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Short Biographies

Noora Arajärvi

Arajärvi, Noora, Dr.

Noora Arajärvi is a Research Fellow with the Berlin/Potsdam based Research Group on The International Rule of Law – Rise or Decline?. Previ­ously she worked at the Executive Office of the Secretary-General of the United Nations and the Office of the Prosecutor of the International Criminal Court. She has also held positions at the University of Central Lanca­shire in Cyprus, the University of the West Indies in Trinidad and Tobago and the Tilburg Univer­sity in the Netherlands. She holds a PhD from the European University Institute in Florence, and has studied at the University of Sheffield and the University of Helsinki. She has also been a Visit­ing Research Fellow at Fordham University, New York. Noora has published numerous articles on international law and is the author of The Changing Nature of Customary International Law: Methods of Interpreting the Concept of Custom in International Criminal Tribunals (2014). Her current research interests include the rule of law and the Sustainable Development Goals.

Baade Björnstjern

Björnstjern, Baade

Björnstjern Baade is a Senior Research Fellow at the Institute for Pub­lic Law and International Law of the Free Univer­sity of Berlin and a Post-doc in the working group Towards a Procedural­ization of International Law? of the Max Planck Institute for Comparative Public Law and International Law in Heidelberg. During his studies in Berlin and Birmingham, he had the opportunity to gain experience, inter alia, at the German Federal Constitutional Court, the British Institute of International and Comparative Law and the German Foreign Office. In his PhD thesis, he dealt with the role and methodology of the European Court of Human Rights, where he worked as Visiting Researcher in the Registry.

Leander Beinlich

Beinlich, Leander

Leander Beinlich com­pleted his law studies with a special focus on international law with the First State Examination at the University of Hei­delberg in 2017. Dur­ing his studies he spent five months as a trainee at the European Center for Constitutional and Human Rights in Berlin. Starting this fall he will join the Max Planck Institute for Comparative Pub­lic Law and International Law in Heidelberg as a Research Fellow and PhD candidate. He is cur­rently researching on the liability of states towards individuals for damages resulting from military operations violating international humanitarian law and the question of non-justiciability from a com­parative law perspective.

Pietro Faraguna

Faraguna, Pietro, Dr.

Pietro Faraguna is cur­rently a Post-doctoral Research Fellow in Pub­lic Law at the LUISS Guido Carli University, Rome. Previously, he has been Emile Noël Fel­low at the Jean Monnet Center at New York Uni­versity (2014/2015). He holds a PhD in constitu­tional law from the University of Ferrara. During his doctoral studies, he was Visiting Doctoral Stu­dent at Goethe University, Frankfurt am Main. Pie­tro’s research interests cover a wide area in the field of public law, including Italian electoral law, affirmative actions and non-discrimination, theory of bicameralism, European constitutionalism, sec­ularism and religious freedom, comparative con­stitutional law and legal theory. His main research focus is the exploration of national constitutional identity in Italy and Europe. He authored or co-au­thored more than 60 publications on national and international law journals, including a monograph on constitutional identity in Italy Ai confini della Costituzione. Principi supremi e identità costituzionale (2015).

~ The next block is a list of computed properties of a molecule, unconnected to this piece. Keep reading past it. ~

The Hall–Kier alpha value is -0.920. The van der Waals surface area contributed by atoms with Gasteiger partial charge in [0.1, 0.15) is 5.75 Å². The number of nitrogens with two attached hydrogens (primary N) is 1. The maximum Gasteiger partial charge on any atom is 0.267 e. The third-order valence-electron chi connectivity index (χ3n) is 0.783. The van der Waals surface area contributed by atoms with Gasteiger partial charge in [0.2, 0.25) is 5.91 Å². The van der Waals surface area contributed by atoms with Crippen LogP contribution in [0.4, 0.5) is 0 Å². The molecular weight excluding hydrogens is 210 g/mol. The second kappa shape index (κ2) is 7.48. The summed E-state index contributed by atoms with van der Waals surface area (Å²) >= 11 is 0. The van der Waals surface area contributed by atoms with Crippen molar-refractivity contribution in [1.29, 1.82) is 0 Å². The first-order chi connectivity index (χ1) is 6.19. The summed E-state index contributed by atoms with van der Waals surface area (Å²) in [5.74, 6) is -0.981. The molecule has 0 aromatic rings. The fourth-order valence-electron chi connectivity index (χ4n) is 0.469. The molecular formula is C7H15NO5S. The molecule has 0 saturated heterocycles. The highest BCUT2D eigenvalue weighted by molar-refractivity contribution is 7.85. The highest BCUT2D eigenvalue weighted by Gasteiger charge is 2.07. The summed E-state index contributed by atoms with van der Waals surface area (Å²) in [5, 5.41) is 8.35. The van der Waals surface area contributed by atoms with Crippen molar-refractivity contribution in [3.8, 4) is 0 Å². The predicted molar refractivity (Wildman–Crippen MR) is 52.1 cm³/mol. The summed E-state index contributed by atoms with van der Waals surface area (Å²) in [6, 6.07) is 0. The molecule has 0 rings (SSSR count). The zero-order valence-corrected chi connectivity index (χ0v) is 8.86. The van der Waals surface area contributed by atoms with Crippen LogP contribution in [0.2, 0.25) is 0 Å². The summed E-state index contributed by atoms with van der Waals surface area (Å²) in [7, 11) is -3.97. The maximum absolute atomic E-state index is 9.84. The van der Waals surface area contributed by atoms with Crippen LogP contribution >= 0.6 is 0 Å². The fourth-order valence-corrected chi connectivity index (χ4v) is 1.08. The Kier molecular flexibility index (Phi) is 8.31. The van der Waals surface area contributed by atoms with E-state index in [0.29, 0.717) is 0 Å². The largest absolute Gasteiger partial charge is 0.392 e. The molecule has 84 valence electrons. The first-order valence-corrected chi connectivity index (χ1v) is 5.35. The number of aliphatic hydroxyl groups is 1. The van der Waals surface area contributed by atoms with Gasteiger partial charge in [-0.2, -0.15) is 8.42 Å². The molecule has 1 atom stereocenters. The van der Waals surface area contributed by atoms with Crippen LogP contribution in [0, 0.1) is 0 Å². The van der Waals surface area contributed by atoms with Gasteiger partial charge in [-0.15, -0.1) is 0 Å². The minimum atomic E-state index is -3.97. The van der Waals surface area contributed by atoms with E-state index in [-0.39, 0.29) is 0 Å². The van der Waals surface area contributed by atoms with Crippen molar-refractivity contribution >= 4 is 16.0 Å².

Sué González Hauck

Hauck, Sué González

Sué González Hauck is a PhD candidate at the University of St. Gallen. She studied law at the University of Strasbourg and the University of Heidelberg, where she graduated with honours in 2012. During her studies in Heidelberg, she held a scholarship of the Heinrich Böll Foundation. Her doctoral research draws on theories and concepts from sociology, political science, philosophy of lan­guage, and argumentation theory and tackles the question whether and how conceiving interna­tional law as a coherent legal system can make decisions regarding the interpretation of interna­tional law more transparent. Her publications include Normenkonflikte als Optimierungs-probleme? Kritik am Einsatz des Verhältnismäßigkeitsprinzips als Mittel zur Harmonisierung des Völkerrechts (in Verhältnismäßigkeit im Völkerrecht, 2016) and, together with Tatjana Chionos, Städtenetzwerke zur Krisenbewältigung – Neue Völkerrechtsakteure als Herausforderung der kon­stitutionellen Idee (in Konstitutionalisierung in Zeiten globaler Krisen, 2015).

Johann Ruben Leiss

Leiss, Johann Ruben

Johann Ruben Leiss is a Research Fellow and a PhD candidate at the Faculty of Law at the University of Oslo since 2014. In 2015 he was a Visiting Research Fellow at the Lauterpacht Cen­tre for International Law at the University of Cambridge (UK), and Visiting Research Scholar at the Jesus College. In 2014 he obtained the German Second State Examination at the Kammergericht in Berlin. During his Ref­erendariat he worked, inter alia, for the law firm Redeker Sellner Dahs, the German Foreign Min­istry and the German Federal Constitutional Court. In 2012 he obtained a Master’s degree in Compar­ative, European and International Law at the Euro­pean University Institute, Florence. He graduated from the Faculty of Law at the University of Göttin­gen in 2011. Johann Ruben worked as a research assistant at the Göttingen Institute of Public Inter­national and European Law at the Chair of Pro­fessor Andreas L. Paulus and for the Joint Project German Precursors to International Constitutional­ism between the Hebrew University (Jerusalem) and the University of Göttingen.

Yota Negishi

Negishi, Yota